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office: 734.763.1639 | fax: 734.998.8826 | email@example.com
Pancreatic cancer is the fourth leading cause of cancer-related death in the United States, for men and women. In a single year, more than 43,000 Americans will be diagnosed with the disease, with another 39,000 dying from it. Despite widespread progress on other types of cancer in recent decades, the overall incidence and mortality rates for pancreatic cancer have changed very little.
Without an effective screening method for pancreatic cancer, diagnosis often comes late when the cancer has advanced into a stage where treatment is more difficult. By that time, pancreatic cancer is typically in an aggressive stage. Surgery, for instance, offers people the greatest chance at survival, but diagnosis often comes only after the cancer has spread to areas surrounding the organ. Finally, pancreatic cancer is particularly resistant to chemotherapy and radiation, and there has been little treatment progress of late.
A Reason for HopePancreatic cancer research at the University of Michigan, led by a multidisciplinary team of scientists and clinicians, holds the promise to significantly change these dismal statistics by revolutionizing pancreatic cancer care. The team is attacking the disease on several fronts:
- Developing reliable detection methods (like a simple blood test)
- Identifying new drugs designed to eradicate pancreatic cancer stem cells, which University of Michigan scientists discovered are key to understanding why the disease is so deadly
- Conducting leading-edge molecular diagnostics, sequencing the entire genome of pancreatic tumors to uncover the genetic underpinnings of the cancer's growth
- Creating highly targeted therapies designed to immediately improve outcomes for patients diagnosed today
This work gives pancreatic cancer patients hope as they face down this devastating disease. Even so, rapid progress against pancreatic cancer remains a great challenge-primarily because of scarce research funding. Pancreatic cancer remains an underfunded research area. The National Cancer Institute, the cancer branch of the NIH for instance, distributes just 1.7 percent of its budget to pancreatic cancer research. That means private funding is critical if groundbreaking research at U-M is to fast track to improved ability for early diagnosis and more effective treatments.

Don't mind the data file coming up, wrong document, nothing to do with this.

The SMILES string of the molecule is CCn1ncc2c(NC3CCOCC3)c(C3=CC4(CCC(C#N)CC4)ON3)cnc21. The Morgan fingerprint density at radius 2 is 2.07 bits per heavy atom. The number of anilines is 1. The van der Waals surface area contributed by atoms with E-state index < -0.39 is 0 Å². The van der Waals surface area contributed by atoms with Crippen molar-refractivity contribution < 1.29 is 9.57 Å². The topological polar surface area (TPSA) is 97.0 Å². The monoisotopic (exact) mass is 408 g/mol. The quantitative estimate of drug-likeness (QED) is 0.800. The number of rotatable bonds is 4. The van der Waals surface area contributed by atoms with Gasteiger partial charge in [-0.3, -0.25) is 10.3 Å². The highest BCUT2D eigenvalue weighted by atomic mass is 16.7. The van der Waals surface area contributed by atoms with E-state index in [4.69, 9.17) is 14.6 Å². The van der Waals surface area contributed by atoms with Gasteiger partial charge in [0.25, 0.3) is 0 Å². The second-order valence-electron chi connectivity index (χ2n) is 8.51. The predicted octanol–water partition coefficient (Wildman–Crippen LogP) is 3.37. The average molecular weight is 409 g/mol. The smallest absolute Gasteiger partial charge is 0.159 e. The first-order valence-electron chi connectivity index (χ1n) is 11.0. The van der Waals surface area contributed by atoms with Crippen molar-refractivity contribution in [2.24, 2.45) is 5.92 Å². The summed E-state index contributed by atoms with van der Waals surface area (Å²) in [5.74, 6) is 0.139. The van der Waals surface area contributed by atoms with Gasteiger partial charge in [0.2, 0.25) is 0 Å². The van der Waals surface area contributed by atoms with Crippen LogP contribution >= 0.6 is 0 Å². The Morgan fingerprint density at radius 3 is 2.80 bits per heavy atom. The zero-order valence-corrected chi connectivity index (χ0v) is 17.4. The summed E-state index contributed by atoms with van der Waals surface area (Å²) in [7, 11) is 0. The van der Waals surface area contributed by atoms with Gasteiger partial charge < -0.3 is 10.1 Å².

A New Model for ProgressThe University of Michigan Health System has established the Pancreatic Cancer Center, which is part of U-M's Comprehensive Cancer Center, and comprises all pancreatic cancer research, care and education. Investments in the Pancreatic Cancer Center are critical to spur progress on what has been an intractable disease.
Naming the University of Michigan Pancreatic Cancer Center represents a unique opportunity to help lead the way toward better and more comprehensive pancreatic cancer care and to provide funding for highly innovative research being dine at University of Michigan. Experts spread across several fields of study work together at the Center to force significant progress against pancreatic cancer and combat this deadly disease. The chance to name the Center is the chance to leave a remarkable and lasting legacy in moving us down the path to put an end to pancreatic cancer.
An Endowed Research Fund:
This lasting discovery investment will provide much-needed seed funding for basic and translational research in pancreatic cancer. These funds will be dispersed by a committee to the highest priority research, helping scientists make the most vital and ground-breaking discoveries.
Clinical Support Fund:
Those diagnosed with pancreatic cancer must face down a grim prognosis. The Clinical Support Fund will expand patient and family services, including the creation of more support group options and an improved clinical experience for patients and families. Expanding these services will help strengthen patients and their families during this incredibly challenging time.
Pancreatic Cancer Professorship:
While the University of Michigan already is home to world-class pancreatic cancer researchers, attracting new and talented scientists is a key component in maintaining this level of work. This fund will support recruitment both of up-and-coming researchers and of the highest level of established experts in the field.
Pancreatic Cancer Clinical Fellowship:
Recruiting the finest clinicians to invest in additional years of subspecialty training requires financial support. An endowed Clinical Fellowship will ensure a pipeline of great clinicians are trained in the latest medical and surgical advances to provide the best care for those with pancreatic cancer in Michigan and across the world.
Pancreatic Cancer Research Fellowship:
These funds will be used to help support promising trainees to entice them to train in the area of pancreatic cancer research and to help conduct scientific studies in important areas of study.